MENA stock markets close - August 15, 2011

ExchangeStatus IndexChange
TASI (Saudi Stock Market)
DFM (Dubai Financial Market)
ADX (Abudhabi Securities Exchange)
KSE (Kuwait Stock Exchange)
BSE (Bahrain Stock Exchange)
MSM (Muscat Securities Market)
QE (Qatar Exchange)
LSE (Beirut Stock Exchange)
EGX 30 (Egypt Exchange)
ASE (Amman Stock Exchange)
TUNINDEX (Tunisia Stock Exchange)
CB (Casablanca Stock Exchange)
PSE (Palestine Securities Exchange)

Oman's Renaissance uncovers fraud at Topaz unit, H1 profit falls | Reuters

Oman's Renaissance Services RSC.OM said it uncovered 'serious' issues at its Topaz unit, including financial misconduct and fraud, as the diversified firm posted a 77 percent plunge in its first-half net profit.

Topaz, which pulled a $500 million IPO earlier in the year, did not disclose information to the board of directors and breached the company's code of business conduct, Renaissance's Chairman Samir Fancy said in a statement published on the bourse on Monday.

The company -- one of the biggest oil services companies in the Middle East -- discovered evidence of fraud and ethical misconduct at one of the Topaz subsidiaries abroad, centered around the use of $2.9 million of cash in the business, the statement said.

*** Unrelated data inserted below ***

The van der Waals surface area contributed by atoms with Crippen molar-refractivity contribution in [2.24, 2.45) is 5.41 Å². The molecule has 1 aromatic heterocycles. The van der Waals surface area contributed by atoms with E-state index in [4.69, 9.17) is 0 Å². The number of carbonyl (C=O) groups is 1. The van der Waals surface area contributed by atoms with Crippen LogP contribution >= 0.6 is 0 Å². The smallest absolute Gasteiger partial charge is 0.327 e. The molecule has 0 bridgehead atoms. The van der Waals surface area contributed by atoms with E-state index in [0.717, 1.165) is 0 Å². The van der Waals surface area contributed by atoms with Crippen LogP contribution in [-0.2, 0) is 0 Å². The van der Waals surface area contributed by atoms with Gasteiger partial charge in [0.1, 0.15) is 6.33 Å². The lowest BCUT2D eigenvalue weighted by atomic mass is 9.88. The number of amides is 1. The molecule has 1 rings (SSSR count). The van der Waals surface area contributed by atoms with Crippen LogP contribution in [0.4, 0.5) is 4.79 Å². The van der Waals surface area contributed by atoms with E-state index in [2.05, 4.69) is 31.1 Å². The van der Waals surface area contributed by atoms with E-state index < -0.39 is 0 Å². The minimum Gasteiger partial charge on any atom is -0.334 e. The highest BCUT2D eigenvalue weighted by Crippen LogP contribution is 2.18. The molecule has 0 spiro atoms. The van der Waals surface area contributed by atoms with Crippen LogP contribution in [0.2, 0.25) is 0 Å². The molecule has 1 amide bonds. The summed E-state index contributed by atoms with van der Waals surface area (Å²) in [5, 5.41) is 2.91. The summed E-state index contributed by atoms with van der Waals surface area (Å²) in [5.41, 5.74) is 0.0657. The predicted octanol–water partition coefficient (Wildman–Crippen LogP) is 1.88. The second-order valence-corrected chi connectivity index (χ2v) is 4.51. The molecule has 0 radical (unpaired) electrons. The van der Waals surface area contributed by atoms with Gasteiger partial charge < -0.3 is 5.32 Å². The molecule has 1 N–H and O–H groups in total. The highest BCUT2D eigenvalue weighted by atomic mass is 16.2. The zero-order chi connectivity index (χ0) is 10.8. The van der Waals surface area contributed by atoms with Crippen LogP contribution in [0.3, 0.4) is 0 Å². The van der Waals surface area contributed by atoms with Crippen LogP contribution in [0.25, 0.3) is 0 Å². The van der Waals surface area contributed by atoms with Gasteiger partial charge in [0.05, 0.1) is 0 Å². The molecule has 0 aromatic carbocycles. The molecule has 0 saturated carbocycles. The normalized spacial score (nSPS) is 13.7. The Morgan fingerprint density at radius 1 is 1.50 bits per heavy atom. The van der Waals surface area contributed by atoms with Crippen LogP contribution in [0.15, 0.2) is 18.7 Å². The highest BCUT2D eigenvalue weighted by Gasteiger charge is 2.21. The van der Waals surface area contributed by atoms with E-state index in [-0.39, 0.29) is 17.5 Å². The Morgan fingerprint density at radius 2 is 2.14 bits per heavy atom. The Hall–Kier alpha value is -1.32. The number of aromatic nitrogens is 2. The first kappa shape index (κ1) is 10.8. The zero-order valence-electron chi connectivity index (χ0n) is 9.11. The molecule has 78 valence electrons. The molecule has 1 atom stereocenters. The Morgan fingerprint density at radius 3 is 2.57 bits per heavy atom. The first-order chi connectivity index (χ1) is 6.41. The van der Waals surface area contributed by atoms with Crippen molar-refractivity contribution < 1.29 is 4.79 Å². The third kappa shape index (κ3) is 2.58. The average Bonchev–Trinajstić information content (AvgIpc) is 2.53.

MIDEAST STOCKS-Renaissance hits 2-yr low; most Gulf mkts down | Reuters

Oman's Renaissance Services slumped to a two-year low on Thursday after saying it discovered 'serious' financial issues with unit Topaz while most Gulf bourses ended in the red.

Renaissance -- one of the biggest oil services companies in the Middle East -- discovered evidence of fraud and ethical misconduct at one of the Topaz subsidiaries abroad, centred around the use of $2.9 million of cash in the business, it said on Monday. It also reported a 77-percent plunge in first-half net profit.

The stock plunged 10 percent to its lowest close since July 2009.

Credit Agricole won't be last bank to exit Bahrain -

The consequences of Bahrain's turbulent spring are mounting. First the Formula 1 Grand Prix was cancelled, now Credit Agricole has decided to shift its regional headquarters to Dubai. The French lender's move is a blow for the one-time regional financial hub of the oil-rich Gulf.

But the Shi'ite led protests earlier this year and subsequent crackdown by Bahrain's Sunni-ruling minority - with the help of troops from its Arab neighbours - is only one reason why financial institutions are saying bye-bye to Bahrain.

International banks are rushing to cut costs as revenue falls and risk grows. That makes it harder for them to maintain their previous practice of keeping multiple bases in the Middle East - a region that still generates relatively little revenue.

Bubble In Tehran - Zawya

The Iranian bourse is in the midst of a fantastic rally on the back of high oil prices, new initial public offerings and lack of other investment opportunities for Iranians.